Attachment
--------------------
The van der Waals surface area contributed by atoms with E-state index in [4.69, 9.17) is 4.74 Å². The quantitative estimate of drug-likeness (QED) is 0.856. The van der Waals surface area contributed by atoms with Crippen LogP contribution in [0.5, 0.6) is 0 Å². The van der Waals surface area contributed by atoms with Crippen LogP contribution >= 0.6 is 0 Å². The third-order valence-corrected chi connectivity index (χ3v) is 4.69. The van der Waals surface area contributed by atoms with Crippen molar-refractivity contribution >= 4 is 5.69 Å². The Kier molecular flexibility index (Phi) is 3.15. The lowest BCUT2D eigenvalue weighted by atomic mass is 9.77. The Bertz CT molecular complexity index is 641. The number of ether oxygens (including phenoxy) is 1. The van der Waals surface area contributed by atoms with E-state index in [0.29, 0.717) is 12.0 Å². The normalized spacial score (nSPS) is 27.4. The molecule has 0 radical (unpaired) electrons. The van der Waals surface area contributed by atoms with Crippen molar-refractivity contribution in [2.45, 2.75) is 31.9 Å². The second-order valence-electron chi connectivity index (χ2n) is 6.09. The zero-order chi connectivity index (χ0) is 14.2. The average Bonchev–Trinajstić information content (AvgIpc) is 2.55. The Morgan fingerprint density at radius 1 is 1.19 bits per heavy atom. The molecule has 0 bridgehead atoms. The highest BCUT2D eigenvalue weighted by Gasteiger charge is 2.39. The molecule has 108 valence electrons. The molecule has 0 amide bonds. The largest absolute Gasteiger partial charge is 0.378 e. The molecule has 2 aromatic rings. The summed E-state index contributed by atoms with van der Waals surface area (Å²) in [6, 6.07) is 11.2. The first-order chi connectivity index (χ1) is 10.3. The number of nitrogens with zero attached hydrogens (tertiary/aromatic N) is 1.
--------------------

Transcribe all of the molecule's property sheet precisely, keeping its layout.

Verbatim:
The van der Waals surface area contributed by atoms with E-state index in [4.69, 9.17) is 4.74 Å². The quantitative estimate of drug-likeness (QED) is 0.856. The van der Waals surface area contributed by atoms with Crippen LogP contribution in [0.5, 0.6) is 0 Å². The van der Waals surface area contributed by atoms with Crippen LogP contribution >= 0.6 is 0 Å². The third-order valence-corrected chi connectivity index (χ3v) is 4.69. The van der Waals surface area contributed by atoms with Crippen molar-refractivity contribution >= 4 is 5.69 Å². The Kier molecular flexibility index (Phi) is 3.15. The lowest BCUT2D eigenvalue weighted by atomic mass is 9.77. The Bertz CT molecular complexity index is 641. The number of ether oxygens (including phenoxy) is 1. The van der Waals surface area contributed by atoms with E-state index in [0.29, 0.717) is 12.0 Å². The normalized spacial score (nSPS) is 27.4. The molecule has 0 radical (unpaired) electrons. The van der Waals surface area contributed by atoms with Crippen molar-refractivity contribution in [2.45, 2.75) is 31.9 Å². The second-order valence-electron chi connectivity index (χ2n) is 6.09. The zero-order chi connectivity index (χ0) is 14.2. The average Bonchev–Trinajstić information content (AvgIpc) is 2.55. The Morgan fingerprint density at radius 1 is 1.19 bits per heavy atom. The molecule has 0 bridgehead atoms. The highest BCUT2D eigenvalue weighted by Gasteiger charge is 2.39. The molecule has 108 valence electrons. The molecule has 0 amide bonds. The largest absolute Gasteiger partial charge is 0.378 e. The molecule has 2 aromatic rings. The summed E-state index contributed by atoms with van der Waals surface area (Å²) in [6, 6.07) is 11.2. The first-order chi connectivity index (χ1) is 10.3. The number of nitrogens with zero attached hydrogens (tertiary/aromatic N) is 1.